Why AT,amp;T is leaving the lucrative ad-tech business


It’s not a new concept, but I heard the expression “K-shaped recovery” for the first time Wednesday. The divergent prongs of the half of the letter tell the story: surging, resilient, non-physical sectors of the economy are growing while pandemic-walloped industries that cater to the physical needs of consumers are flailing. Tech firms and service providers are in the former group. Airlines, restaurants, and producers reliant on face-to-face collaboration are in the latter.

I thought about the unfortunate end of the “K” while reading in The Wall Street Journal that AT,amp;T, once merely a phone company, wants to sells its advertising technology business, the unfortunately named Xandr. Two years ago, AT,amp;T spent well over a billion dollars to buy a private company called AppNexus, which became Xandr. (If you must know, the name has to do with Alexander Graham Bell, the founder of AT,amp;T.) “Ad tech” likely seemed like a good idea to the acquisitive AT,amp;T, which also swallowed Time Warner, the former owner of a former owner (sic) of .

It turns out the business of selling advertising technology is dominated by a few giants, namely Google, Facebook, and Amazon. AT,amp;T needs to hop off the merry-go-round, in part because of its mountain of debt—which Geoff Colvin presciently warned about last year in —and also because the pandemic has slammed entertainment as cord-cutting already was smothering the traditional TV business. (An Apple-instigated food fight among the behemoths is quickly making ad tech a frightening place all around, but that’s a story for another day.)

Weak strategy and bad timing are a tough combination. It puts a company on the downward slope of the “K”—not the place to be right now.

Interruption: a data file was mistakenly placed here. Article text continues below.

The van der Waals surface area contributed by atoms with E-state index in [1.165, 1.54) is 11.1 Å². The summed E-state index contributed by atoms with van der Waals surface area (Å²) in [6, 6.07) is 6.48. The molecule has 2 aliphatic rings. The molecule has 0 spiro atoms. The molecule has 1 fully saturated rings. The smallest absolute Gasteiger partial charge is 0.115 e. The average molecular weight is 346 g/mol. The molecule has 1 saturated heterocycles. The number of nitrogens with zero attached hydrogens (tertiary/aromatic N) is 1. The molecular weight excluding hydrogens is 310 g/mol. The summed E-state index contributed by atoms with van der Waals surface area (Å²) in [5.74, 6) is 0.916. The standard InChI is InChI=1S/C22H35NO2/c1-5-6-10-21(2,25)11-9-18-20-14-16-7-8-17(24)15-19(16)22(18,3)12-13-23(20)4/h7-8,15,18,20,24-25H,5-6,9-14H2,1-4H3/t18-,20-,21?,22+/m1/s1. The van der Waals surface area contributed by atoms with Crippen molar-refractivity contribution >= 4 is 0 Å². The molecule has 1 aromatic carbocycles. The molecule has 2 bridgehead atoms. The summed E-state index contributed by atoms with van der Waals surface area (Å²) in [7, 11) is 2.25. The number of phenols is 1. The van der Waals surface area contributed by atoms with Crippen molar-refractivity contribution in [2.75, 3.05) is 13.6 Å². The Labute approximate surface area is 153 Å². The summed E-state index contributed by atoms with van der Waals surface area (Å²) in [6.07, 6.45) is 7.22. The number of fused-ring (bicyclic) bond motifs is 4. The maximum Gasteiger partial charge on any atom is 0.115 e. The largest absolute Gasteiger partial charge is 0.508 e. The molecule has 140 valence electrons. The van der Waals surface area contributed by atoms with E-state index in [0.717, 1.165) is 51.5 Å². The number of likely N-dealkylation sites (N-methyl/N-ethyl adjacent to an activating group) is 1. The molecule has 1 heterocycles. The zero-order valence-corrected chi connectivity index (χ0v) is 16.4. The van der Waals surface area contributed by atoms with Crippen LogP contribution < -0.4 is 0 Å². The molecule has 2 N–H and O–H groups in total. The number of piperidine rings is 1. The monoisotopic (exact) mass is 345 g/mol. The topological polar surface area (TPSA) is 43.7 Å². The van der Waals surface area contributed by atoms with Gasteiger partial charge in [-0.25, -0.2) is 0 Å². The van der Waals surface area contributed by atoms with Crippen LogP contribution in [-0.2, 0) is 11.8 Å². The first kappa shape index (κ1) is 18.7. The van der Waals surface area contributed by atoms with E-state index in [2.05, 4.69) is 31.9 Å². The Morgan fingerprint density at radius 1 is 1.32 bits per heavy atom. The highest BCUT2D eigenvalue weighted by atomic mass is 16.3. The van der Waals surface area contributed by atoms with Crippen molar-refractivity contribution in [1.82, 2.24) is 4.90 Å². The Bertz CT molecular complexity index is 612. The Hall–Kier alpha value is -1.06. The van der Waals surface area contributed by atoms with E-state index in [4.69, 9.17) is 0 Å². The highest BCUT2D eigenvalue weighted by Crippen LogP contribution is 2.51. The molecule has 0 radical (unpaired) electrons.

Last month I picked up The Rise of the G.I. Army, 1940-1941: The Forgotten Story of How America Forged a Powerful Army Before Pearl Harbor by Paul Dickson. I thought it would be interesting to be reminded of a time when the federal government accomplished something great, complicated, and highly coordinated—and during intense political polarization. (Interventionist-versus-isolationist tension was so intense that there was a fistfight on the floor of Congress over a law to institute a military draft.)

Some quick nuggets:

  • The Depression-era Civilian Conservation Corps was run by the military, an invaluable precursor to a citizen Army.
  • John F. Kennedy studied at Stanford University for a time, after graduation from Harvard but before joining the Navy.
  • Underweight movie star Jimmy Stewart, who wanted to serve, got help in the gym from a Metro-Goldwyn-Mayer trainer named Don Loomis, whose job was to help actors put on or lose weight for roles. I’d love to know how his methods compared to today’s fitness techniques.


Do you know—or invest in, or run—a startup that is tackling key social or environmental issues as part of its business model? If so, wants to hear from you. We’re soliciting nominations for the Impact 20, a new list that recognizes,nbsp;venture-backed and private equity-backed companies that are doing well by doing good.

We’ll be looking for relatively established startups that have already shown that they can solve important problems—and are already generating some revenue doing so. To nominate a company, use this form. editors will announce the final list in late September.

Adam Lashinsky


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This edition of Data Sheet was curated by Aaron Pressman.